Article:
RSCDS Brighton Branch

More about Scottish Country Dancing

dancing at a Saturday dance, by Annie Hill Scottish Country Dancing (SCD) is social dancing. It is suitable for adults and children, indeed the whole family can enjoy it together.

Scottish country dances are made up of a series of steps and formations that we learn in our weekly classes. The individual dances we have learned in class are assembled into programmes for fun social evenings and formal balls.

Jigs and Reels are faster dances, the elegant Strathspeys are slower. Scottish country dance also includes some hornpipes, medleys and quadrilles. The lively Celtic music inspires even beginners to fly joyously around the floor. We dance to driving strains played on the fiddle, accordion, flute, piano or drums - but rarely the bagpipes.

(If you thought it was danced to bagpipes and competitive, you are probably thinking of highland dancing which is a solo, display dance.)

Watch these Selected Videos of Scottish Country Dancing

  • Reels - on the right, click on the triangular "play button" to watch the reel The Glen of Angus. To see the videos listed below, follow the blue links.
  • A favourite reel locally is Polharrow Burn, performed in this video at an RSCDS Manchester ball.
  • This video of the very popular reel The Irish Rover shows how we usually dress for Saturday dances.
  • The Reel of the 51st Division was written by Scots prisoners of war in 1940 - there is a page about the history of this dance in the Extra Info section of its entry in
  • Some Scottish dances, especially recent ones, tempt musicians to devise interesting and playful music, such as Ramadan-ce, written by John Drewry in 2000. Have a look at the videos here on

  • Jigs - this jig called The Dancing Master is one of John Drewry's popular Scottish country dances.

  • Medley - combines two speeds, usually a strathspey followed by a reel or jig - see this very professional display of the medley called Schiehallion by the Glasgow Scottish Country Dance Team on Come Dancing in 1992.

  • Strathspey - A short example of a Strathspey, called Miss Jane Muirhead of Dunsmuir, and a longer video of Culla Bay, followed by Mary Hamilton. Strathspeys are a slower, more graceful style of dancing which allows us to carry out more complicated manoeuvres.

Dance structure

Generally we dance in sets of three or four couples usually facing each other in lines. Most dances are based around a selection from about 40 standard moves, figures or formations including: dance up and down the middle, turn or spin, poussette, right hands across, cast off, cast up, allemande, double triangles, teapots and setting to partner. Then there are the reeling movements: normal reels, diagonal reels, mirror reels, crossing reels, double crossing reels, Inveran reels, Schiehallion reels…

The figures or formations that make up each dance

Although this may sound daunting at first, you quickly pick up most of the figures necessary to do the dances. There are about a dozen basic figures which will get you through quite a number of dances, although many dances have their own quirks and specialities which make them unique and fun to dance. It is this variety of figures that makes Scottish dancing so enjoyable. And it's easy to have a good time, most people love it from the beginning. There are always experienced dancers around willing to help you learn new figures, both in practice classes and at dances.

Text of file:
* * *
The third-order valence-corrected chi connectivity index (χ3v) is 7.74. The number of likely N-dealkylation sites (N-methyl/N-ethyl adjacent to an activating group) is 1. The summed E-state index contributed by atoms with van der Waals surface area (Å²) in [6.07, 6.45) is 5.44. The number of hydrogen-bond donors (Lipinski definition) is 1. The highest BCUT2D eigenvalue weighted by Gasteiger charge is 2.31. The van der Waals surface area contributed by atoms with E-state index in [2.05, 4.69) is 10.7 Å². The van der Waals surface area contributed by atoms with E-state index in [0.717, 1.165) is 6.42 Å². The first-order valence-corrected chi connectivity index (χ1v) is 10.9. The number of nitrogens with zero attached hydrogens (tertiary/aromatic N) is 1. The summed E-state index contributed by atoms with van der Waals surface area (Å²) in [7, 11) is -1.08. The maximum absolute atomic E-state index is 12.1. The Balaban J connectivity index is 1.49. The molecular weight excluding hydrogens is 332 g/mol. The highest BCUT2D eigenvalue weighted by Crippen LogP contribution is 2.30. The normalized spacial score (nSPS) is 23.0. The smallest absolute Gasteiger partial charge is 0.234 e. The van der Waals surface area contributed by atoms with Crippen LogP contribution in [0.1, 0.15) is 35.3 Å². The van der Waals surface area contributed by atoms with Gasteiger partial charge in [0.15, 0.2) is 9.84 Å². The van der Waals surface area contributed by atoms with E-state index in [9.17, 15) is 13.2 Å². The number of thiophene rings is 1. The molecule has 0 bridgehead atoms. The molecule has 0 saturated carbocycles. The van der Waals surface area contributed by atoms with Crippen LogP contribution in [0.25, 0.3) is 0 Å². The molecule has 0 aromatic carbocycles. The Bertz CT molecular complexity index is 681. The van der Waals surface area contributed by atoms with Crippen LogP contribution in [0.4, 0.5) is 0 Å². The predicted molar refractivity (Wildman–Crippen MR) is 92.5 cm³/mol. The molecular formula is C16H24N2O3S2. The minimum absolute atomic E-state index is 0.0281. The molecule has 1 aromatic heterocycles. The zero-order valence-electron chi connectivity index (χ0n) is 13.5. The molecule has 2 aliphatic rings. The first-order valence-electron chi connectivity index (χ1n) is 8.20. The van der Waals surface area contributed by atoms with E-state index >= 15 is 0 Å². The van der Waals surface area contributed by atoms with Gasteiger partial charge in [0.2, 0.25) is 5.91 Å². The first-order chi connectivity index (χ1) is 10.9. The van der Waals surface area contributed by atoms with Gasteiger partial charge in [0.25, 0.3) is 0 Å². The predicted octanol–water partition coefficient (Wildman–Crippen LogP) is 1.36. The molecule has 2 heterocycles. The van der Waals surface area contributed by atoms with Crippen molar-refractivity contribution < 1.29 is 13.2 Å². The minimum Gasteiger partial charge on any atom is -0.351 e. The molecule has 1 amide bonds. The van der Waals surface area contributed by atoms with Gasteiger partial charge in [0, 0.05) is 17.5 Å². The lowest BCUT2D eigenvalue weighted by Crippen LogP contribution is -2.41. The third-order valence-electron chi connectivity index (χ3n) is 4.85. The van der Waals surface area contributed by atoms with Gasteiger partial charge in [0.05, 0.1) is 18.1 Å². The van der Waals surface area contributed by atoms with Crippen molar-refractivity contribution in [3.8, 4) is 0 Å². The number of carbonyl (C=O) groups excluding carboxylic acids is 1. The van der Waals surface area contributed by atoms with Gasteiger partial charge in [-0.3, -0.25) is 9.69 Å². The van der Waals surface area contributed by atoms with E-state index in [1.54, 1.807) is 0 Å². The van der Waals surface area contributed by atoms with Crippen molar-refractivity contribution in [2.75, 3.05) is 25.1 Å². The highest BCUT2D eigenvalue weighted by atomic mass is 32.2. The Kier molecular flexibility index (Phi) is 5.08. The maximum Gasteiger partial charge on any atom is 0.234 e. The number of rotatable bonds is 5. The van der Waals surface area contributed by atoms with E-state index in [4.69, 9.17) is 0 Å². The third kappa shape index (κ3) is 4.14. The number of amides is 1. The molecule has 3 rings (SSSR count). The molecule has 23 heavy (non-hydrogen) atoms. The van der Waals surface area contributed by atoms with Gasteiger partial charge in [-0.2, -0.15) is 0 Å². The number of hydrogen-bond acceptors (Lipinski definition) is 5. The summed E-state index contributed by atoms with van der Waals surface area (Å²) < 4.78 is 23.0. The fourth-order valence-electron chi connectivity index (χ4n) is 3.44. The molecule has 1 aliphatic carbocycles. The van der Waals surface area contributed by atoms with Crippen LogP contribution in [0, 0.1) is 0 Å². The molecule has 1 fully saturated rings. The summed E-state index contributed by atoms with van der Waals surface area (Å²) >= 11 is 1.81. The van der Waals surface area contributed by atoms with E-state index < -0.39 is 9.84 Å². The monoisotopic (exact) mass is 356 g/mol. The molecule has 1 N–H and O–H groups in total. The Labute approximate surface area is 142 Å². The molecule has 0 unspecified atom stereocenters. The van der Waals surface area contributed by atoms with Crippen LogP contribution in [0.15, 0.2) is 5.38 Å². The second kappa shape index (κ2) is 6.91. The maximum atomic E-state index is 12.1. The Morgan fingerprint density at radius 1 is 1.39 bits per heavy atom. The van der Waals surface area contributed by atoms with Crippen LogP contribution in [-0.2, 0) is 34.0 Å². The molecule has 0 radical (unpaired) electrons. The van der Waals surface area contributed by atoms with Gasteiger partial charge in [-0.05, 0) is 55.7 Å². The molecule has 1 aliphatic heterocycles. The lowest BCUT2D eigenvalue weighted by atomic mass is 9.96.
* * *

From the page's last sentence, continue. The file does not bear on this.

Dancing the Triumph, by RSCDS HQ Scottish Country Dancing is available world-wide, its popularity due to the way it combines aerobic fitness, skills and technique development, social interaction and teamwork, alertness and mental stimulation, as well as developing balance and poise. Also, as there are over 7,000 known dances and new ones constantly being written, there is no danger of coming to an end - there is always more challenge ahead to maintain interest and enjoyment for a lifetime.

Scottish Country Dancing is equally suitable for men and women, and was developed in a culture in which men took great pride in being fit and skilled dancers. Over 250 years ago foreign visitors were writing with surprise that the Scots were such enthusiastic dancers that they would quite happily “dance to a corner cupboard” until exhausted, purely for the pleasure obtained from their energetic dances and the lively, driving music. Ex-patriate Scots first took SCD abroad but now there are thriving Branches in Germany, Japan and elsewhere that were started by locals who just found it a great form of dancing.

SH, 2007

Scottish Country Dancing keeps you Fit and Healthy

Scottish country dancing is now recognised as a valuable activity for maintaining health and fitness. In August 2010, the University of Strathclyde carried out a study of seventy fit women between the ages of 60 and 85 years; half were Scottish country dancers and the remainder participated in other physical activities such as swimming, walking, golf and keep fit classes. The women were assessed on their strength, stamina, flexibility and balance. They all compared favourably with average fitness levels for women in their age range, but the Scottish country dancers were shown to have more agility, stronger legs, and to be able to walk more briskly than people who took part in other forms of exercise.
See articles by the RSCDS The health benefits of SCD and The Scotsman, 12 January 2014, Scottish dancing can help keep old age at bay.

See also

RSCDS page What is Scottish country dance and music?

RSCDS page about the History of Scottish Country Dancing

Brighton Branch links page, section headed About dances and dancing.